The Religious Beliefs, Practices, and Experiences of Law Professors
17 Pages Posted: 24 Feb 2020 Last revised: 29 Feb 2020
Date Written: June 1, 2019
In the 1990s I surveyed law faculties at the top one hundred law schools, collecting data on professors’ religious affiliations. [Measuring Diversity: Law Faculties in 1997 and 2013, 39 Harv. J.L. & Pub. Pol’y 89 (2016), https://ssrn.com/abstract=2581675]
I found that Christians were represented at only about half their percentages in the larger population, while Jewish and nonreligious law professors were substantially overrepresented. Yet knowing whether a professor is, for example, Christian or Jewish only scratches the surface. For the general public, the General Social Survey and the American National Election Studies have long asked about belief in God and church attendance, but these questions had never before been asked of law professors.
This article reports the results of a 2017 survey of about 500 law professors. The study first updates the 1997 study on religious preference and then moves on to explore the issues of belief in God, church attendance, and religiously motivated discrimination. Law faculties are substantially less devout than mere reports of religious preferences would indicate. Though religious belief in the general population tends to fall with increased education, that phenomenon does not explain or account for the observed magnitude of the differences. For example, while 24 percent of law professors say that they “don’t believe in God” and another 18 percent “don’t know whether God exists,” among those in the general population who have graduate and professional degrees, only 5.4 percent do not believe in God and 10.4 percent do not know whether God exists.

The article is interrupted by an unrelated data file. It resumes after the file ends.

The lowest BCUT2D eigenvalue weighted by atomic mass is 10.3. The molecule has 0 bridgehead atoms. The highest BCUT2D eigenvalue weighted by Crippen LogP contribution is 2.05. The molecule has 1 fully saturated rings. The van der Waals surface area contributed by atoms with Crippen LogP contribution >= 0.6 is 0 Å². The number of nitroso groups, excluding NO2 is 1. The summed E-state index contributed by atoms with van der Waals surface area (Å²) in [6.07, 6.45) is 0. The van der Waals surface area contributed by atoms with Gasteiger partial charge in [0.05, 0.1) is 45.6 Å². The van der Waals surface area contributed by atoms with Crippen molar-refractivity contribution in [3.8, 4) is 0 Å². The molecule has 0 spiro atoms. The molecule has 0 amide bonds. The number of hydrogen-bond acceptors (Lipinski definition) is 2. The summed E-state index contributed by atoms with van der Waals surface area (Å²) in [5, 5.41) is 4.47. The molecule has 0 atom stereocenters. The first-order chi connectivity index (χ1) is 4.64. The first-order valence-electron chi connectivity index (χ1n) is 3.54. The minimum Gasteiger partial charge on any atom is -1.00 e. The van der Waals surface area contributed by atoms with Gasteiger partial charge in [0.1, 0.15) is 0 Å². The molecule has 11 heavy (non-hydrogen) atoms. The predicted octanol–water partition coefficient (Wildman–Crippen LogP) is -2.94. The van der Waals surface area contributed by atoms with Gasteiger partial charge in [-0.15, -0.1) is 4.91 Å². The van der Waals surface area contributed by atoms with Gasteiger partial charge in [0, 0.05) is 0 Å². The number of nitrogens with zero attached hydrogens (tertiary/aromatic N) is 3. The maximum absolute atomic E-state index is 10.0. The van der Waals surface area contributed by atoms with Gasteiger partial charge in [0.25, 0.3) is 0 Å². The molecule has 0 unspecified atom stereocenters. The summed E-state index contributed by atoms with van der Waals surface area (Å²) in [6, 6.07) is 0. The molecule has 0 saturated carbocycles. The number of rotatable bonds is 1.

While in this study higher percentages of Christians report religious discrimination than the non-religious, so do higher percentages of Jews and those who embrace “other religions.” As for their schools preferring non-Christians over Christians, Christians are much more likely to report this behavior than Jews or the non-religious, but the percentages reporting having witnessed this discriminatory preference are still relatively small.
Keywords: Religion, Law Schools, Faculty, Diversity
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